Published on (Orginally 1988)
Buy on Amazon--Buy on B&N--Buy on Audible
Add to Goodreads
Matilda Wormwood's father is a mean crooked crook. And her mother's just plain stupid. They think Matilda is nuisance who should watch more TV and read fewer books! But her lovely teacher Miss Honey thinks Matilda is a genius. Matilda has a few extraordinary tracks up her sleeve, so her horrible parents and even more horrible headmistress had better watch out.
One of the fondest memories I have of my childhood revolved around the book Matilda by Roald Dahl.
It’s hard to find the right things to say about how important this book is to me, so I figured I’d just create an acrostic poem to help organize my feels.
M is for ‘MAGIC’.
Matilda awoke the magic within me. When I was younger, I found that there were times where I didn’t think I was very special, or even felt alone. But I’ll never forget the first time I picked up my copy of Matilda, and the one thing that always stood out to me was that I was the wielder of my own brand of magic. I could transport myself into so many stories, and all it would take would be to open up a book. I saw myself in Matilda (and no, my parents/family weren’t as awful as hers); I am forever grateful that when I turned 8, I had Matilda to keep me company. This book sparked my desire for reading.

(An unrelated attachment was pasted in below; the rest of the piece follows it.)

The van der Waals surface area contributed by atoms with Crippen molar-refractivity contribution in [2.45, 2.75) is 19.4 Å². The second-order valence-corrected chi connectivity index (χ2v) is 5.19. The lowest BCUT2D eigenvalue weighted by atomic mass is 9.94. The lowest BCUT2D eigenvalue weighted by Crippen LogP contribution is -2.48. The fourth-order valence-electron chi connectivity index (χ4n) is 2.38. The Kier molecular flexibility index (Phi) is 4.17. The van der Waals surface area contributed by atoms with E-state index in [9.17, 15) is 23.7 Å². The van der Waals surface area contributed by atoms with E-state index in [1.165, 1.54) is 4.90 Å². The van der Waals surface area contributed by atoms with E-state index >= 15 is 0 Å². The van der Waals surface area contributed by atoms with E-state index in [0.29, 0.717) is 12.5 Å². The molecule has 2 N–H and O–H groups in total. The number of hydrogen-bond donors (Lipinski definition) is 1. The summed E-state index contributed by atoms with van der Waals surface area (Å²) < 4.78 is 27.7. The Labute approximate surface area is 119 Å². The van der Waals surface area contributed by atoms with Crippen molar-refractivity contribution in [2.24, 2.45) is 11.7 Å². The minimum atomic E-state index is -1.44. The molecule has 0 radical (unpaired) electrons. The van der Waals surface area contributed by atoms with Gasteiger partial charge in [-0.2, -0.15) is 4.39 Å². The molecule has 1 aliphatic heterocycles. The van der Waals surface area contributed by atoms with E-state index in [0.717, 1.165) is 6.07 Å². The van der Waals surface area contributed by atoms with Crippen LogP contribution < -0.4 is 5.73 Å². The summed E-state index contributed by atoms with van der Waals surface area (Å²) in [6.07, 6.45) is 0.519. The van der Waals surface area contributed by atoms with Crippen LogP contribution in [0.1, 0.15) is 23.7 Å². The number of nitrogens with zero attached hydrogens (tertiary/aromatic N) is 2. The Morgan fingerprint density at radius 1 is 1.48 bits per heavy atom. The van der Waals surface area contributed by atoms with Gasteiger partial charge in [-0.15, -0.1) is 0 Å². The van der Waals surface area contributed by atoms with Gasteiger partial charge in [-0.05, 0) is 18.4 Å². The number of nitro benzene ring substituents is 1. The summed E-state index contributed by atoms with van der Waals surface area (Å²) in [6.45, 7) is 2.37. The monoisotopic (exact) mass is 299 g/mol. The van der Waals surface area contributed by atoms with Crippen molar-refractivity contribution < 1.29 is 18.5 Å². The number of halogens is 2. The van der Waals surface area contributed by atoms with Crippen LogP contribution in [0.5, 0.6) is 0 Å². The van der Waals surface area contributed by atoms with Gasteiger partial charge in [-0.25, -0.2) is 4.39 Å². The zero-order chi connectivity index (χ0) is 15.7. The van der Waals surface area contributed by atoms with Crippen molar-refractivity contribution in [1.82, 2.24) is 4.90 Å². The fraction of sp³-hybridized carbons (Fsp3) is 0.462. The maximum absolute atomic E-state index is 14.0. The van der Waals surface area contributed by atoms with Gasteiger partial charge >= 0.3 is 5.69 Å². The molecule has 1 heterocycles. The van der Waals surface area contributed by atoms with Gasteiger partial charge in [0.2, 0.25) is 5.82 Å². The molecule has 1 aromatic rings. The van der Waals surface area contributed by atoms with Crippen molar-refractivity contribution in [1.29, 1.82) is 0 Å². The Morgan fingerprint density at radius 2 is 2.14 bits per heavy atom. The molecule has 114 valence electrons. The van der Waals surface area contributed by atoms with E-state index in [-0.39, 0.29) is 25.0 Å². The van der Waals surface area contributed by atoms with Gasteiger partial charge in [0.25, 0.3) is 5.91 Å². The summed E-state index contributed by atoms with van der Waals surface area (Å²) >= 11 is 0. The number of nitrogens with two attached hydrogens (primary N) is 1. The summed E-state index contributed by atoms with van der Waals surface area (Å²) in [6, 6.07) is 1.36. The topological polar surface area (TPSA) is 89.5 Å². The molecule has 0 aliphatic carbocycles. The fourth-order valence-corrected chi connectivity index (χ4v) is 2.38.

“So Matilda’s strong young mind continued to grow, nurtured by the voices of all those authors who had sent their books out into the world like ships on the sea. These books gave Matilda a hopeful and comforting message: You are not alone.”
A is for ‘ATTITUDE’.
My whole attitude changed after reading Matilda for the first time. I used to be more shy; I used to be less self-confident. All that changed after getting a glimpse into Matilda’s life. One thing that always struck me about Matilda’s character, was that even when her family, classmates, etc would try to bring her down, she wouldn’t let their negativity knock her off course. She would keep her head high, and always have her wits about her. I loved that she would always stay true to herself.
“Matilda said, “Never do anything by halves if you want to get away with it. Be outrageous. Go the whole hog. Make sure everything you do is so completely crazy it’s unbelievable…”
T is for ‘TRILLION’.
As in, I’ve probably read this book a TRILLION TIMES.
I’m not kidding. My original copy of Matilda is kept at my parent’s house because it is in danger of crumbling into dust. I read that copy real effin’ hard. Before I started blogging, I’d let myself read it once a month, because it’s just that good.
Another great ‘T’ word? TIMELESS.
As with most of Roald Dahl’s work, Matilda is TIMELESS. Seriously. I can read this book today as a 33-year-old, and still have the same emotions I had when I read it when I was a wee lass. There aren’t many books I could say that about.